A huge amount of trust has to develop before a fund manager can expect to earn large pension mandates. And much as I, as a trustee, wish to see some erosion of the extensive market share of the big three — Allan Gray, Coronation and Investec — I am reluctant to experiment with our members’ money. But for the sake of diversification it makes sense to choose a selection from outside the big three for discretionary investments.
Last week’s Meet the Managers conference in Sandton gave exposure to many funds little known to the public.
I know that Northstar as an asset manager was started by former PSG Asset Management head Adrian Clayton when he bought a financial planning practice. I also know Northstar is part of RMI Investment Managers, but I don’t see its logo in the marketing. That’s a mistake; surely endorsement by the highly successful RMB/RMI group can only help the frankly obscure Northstar.
In effect you give a blank cheque to the Northstar Global Flexible Fund, as it is entitled to invest much or little in any asset class. But it looks more like a traditional balanced fund, with that most old-fashioned of benchmarks, 60% MSCI World (equity) and 40% Barclays Global Aggregate (bonds).
Right now it has less than 10% in global bonds and it is overweight in equities, at 67%, with the balance in cash. And it takes bond exposure, not directly but through equal weighting in a Barclays Aggregate Tracker and an iShares 1-3 Year Treasury Bond ETF.
Defying conventional wisdom
Northstar fund manager Rory Spangenberg has a strong CV, which includes stints at Investec, BJM and the Sasol pension fund. He believes there is a category of shares that produce a superior return on free cash flow and will continue to perform in all market conditions. These shares can defy the conventional wisdom that everything reverts to the mean.
Spangenberg says Boeing has very strong free cash flow, as it is not developing any of its jets from scratch; each new one is an improvement on an existing model. It has helped that its recent Dreamliner planes have been far better received than rival Airbus’s A380.I was intrigued to see that Spangenberg also owns Blackstone, the private equity and real estate group. Blackstone CEO Steve Schwarzman once had a birthday party headlined by Rod Stewart when most people were going through hard economic times.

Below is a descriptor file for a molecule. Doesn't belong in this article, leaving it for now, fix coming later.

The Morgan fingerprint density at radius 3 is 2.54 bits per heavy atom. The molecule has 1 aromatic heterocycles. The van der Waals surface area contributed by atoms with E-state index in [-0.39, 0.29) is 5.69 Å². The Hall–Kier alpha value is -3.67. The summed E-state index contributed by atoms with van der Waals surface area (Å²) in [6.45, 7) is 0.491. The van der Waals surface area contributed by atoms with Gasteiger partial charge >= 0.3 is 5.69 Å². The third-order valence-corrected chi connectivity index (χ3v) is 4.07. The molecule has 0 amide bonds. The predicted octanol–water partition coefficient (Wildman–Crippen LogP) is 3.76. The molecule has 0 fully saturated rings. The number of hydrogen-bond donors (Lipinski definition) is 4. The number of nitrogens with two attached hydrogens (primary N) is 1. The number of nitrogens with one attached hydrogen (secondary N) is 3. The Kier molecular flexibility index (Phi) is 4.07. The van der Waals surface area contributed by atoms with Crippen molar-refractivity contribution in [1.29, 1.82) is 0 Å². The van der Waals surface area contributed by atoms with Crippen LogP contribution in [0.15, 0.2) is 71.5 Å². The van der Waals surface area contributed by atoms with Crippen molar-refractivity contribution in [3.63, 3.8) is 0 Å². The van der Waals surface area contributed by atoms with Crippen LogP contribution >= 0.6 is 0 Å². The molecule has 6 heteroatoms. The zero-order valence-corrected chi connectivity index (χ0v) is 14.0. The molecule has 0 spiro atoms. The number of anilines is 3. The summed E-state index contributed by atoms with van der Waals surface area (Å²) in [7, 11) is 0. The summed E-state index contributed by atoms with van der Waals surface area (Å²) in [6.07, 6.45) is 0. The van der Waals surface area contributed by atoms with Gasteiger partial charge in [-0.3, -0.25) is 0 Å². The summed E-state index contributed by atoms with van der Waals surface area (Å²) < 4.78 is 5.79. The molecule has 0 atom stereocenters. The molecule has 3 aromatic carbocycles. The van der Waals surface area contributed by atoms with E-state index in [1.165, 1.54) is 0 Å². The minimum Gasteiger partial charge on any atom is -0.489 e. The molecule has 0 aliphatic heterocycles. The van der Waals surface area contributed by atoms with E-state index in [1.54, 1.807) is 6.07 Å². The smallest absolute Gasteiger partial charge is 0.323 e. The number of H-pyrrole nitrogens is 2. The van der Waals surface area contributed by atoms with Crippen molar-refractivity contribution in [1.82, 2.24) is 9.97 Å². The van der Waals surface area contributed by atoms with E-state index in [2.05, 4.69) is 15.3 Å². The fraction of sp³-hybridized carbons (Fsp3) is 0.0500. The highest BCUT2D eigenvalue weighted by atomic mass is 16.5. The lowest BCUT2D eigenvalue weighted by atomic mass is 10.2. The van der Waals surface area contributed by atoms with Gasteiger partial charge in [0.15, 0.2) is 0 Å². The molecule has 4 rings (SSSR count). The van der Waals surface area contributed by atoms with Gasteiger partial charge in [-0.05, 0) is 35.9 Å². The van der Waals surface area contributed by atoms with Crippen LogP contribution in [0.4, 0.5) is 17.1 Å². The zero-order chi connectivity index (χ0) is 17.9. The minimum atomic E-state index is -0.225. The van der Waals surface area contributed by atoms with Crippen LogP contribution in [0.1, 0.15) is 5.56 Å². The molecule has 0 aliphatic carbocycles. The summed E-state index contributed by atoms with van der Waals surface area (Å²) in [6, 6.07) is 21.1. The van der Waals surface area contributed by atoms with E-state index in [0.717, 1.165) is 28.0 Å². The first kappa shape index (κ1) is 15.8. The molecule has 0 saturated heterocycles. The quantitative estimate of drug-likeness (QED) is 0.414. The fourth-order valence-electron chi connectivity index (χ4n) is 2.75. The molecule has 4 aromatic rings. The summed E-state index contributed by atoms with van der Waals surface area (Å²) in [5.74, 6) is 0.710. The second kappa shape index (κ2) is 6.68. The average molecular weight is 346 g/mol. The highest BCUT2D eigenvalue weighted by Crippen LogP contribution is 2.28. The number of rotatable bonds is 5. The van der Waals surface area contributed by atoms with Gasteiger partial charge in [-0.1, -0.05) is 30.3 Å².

But Spangenberg says Blackstone has enviably strong relationships with the & gatekeepers& of private equity, such as the managers of the Harvard and Yale endowment funds and asset consultants such as Mercer and Willis Towers Watson. British American Tobacco is the only JSE-listed share in Northstar’s top 10. Others include Visa, now increasingly popular as a transactional firm without the risks of a bank, Unilever, a quality staple supplier and Medtronic, the medical equipment maker best known for the Pacemaker.
Northstar also owns Danaher Corp, which overlaps with Medtronic in some fields but is more diversified.
I always thought Sentio was a quants house but I found out at Meet the Managers that it actually knows where all the bodies are buried. I have never seen such an entertaining presentation on the travails of Steinhoff, Resilient and EOH.
And the Sentio General Equity Fund certainly isn’t a closet index fund. More than 17% of it is made up of FirstRand, Standard Bank and Absa. TFG is favoured over larger businesses such as Woolworths or Mr Price.
Keep a watch on both Northstar and Sentio.
It makes sense to choose from outside the big three fund managers for the sake of diversification
This article provided by NewsEdge.